Monday, 22 July 2013

Catacombs (Commodore 64, 1987)

Being the ardent treasure hunter that you are, you had a hard time resisting the stories about the Catacombs of Darkness and the fantastic caches of gold hidden there by the mysterious builders of the underground fortress.

Armed with only a torch, you descended the steps leading down to the catacombs without hesitating, ignoring the weird cries emanating from the dimly lit crypt, images of bulging chests of ill-gotten lucre swimming in your mind.
Today I stumbled into this simple dungeon crawler for Commodore 64 I've never noticed before. Published on Ahoy! (1987/01, Issue #37) and Compute!'s Gazette (November 1994), Catacombs is a Basic language game distributed either on disc and as listing. 

The game itself is a dungeon crawler with some really distant similarities with Sword of Fargoal (really few to be honest). The structure is based on a minimal architecture of 10 dungeons to explore, with treasure, traps and monster. To finish every catacomb level, you have to collect the key and find the exit door. For its simplicity, it might be defined as an archetypical casual game, especially for the low level of commitment requested.

More interesting details are explained on its dedicated article, where the coder explains the main stylistic peculiarity of the game.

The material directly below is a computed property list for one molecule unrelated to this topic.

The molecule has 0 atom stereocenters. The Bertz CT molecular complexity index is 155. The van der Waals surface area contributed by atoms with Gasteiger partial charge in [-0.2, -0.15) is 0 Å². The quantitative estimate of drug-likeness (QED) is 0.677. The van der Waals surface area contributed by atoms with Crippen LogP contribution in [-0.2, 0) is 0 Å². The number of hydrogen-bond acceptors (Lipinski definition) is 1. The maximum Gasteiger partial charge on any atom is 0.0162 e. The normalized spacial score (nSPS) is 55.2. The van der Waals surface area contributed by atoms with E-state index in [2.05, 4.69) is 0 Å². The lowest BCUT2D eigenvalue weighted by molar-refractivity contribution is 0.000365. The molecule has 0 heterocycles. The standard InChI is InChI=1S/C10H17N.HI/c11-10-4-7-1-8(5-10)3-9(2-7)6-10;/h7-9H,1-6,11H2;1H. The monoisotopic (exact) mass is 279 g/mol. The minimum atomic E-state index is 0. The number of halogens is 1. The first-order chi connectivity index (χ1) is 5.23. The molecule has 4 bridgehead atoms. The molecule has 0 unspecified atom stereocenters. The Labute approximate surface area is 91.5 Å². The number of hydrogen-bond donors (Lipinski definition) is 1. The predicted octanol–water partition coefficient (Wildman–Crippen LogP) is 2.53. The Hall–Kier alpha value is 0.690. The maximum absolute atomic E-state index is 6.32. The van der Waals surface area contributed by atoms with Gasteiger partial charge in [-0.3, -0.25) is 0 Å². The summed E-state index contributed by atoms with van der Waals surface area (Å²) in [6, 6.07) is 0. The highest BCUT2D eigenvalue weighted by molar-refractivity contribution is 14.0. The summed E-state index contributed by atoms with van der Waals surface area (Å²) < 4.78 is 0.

Catacombs is a game I created with the intention of experimenting with one of the 64’s least appreciated graphic modes-extended background color mode (EBC). Most people refer to it as a useless novelty of the VIC chip, but I have always thought that the ability to change the background color of a whole screen with a single POKE had to have a good game hiding in it somewhere. So far I have created a machine language game and this BASIC program using the VIC’s EBC mode, and have yet to run short on ideas for future projects.

Basically EBC mode works like this: your character set is cut down to one quarter of its usual 255 shapes, giving you only 64 to work with, the first 64 in the set. These first 64 characters consist mostly of alphanumeric codes, so if you are planning on writing a game, you will probably have to redefine your character set to substitute one of your shapes for one of the Commodore’s 64 default characters.
In EBC the first 64 characters of this set are displayed normally, getting their foreground color from color memory and their background color from the register at 53281. But the codes from 63 to 127, 128 to 191, and 192 to 255 get their background colors from registers 53282, 53283, and 53284 respectively. Although the colors are different, the characters still come from the shape tables of the first 64 codes!
Pretty simple game indeed, but definitely worth entering the dungeon crawler category, even though it cannot be considered an actual CRPG, since the game is limited to the simple exploration of 10 catacombs level, not providing any character creation or inventory feature.

In case you want to explore the simplicity of this archetypical game, I've uploaded the C64 disk with official documentation, and the extract from Ahoy! with the article and the actual Basic listing.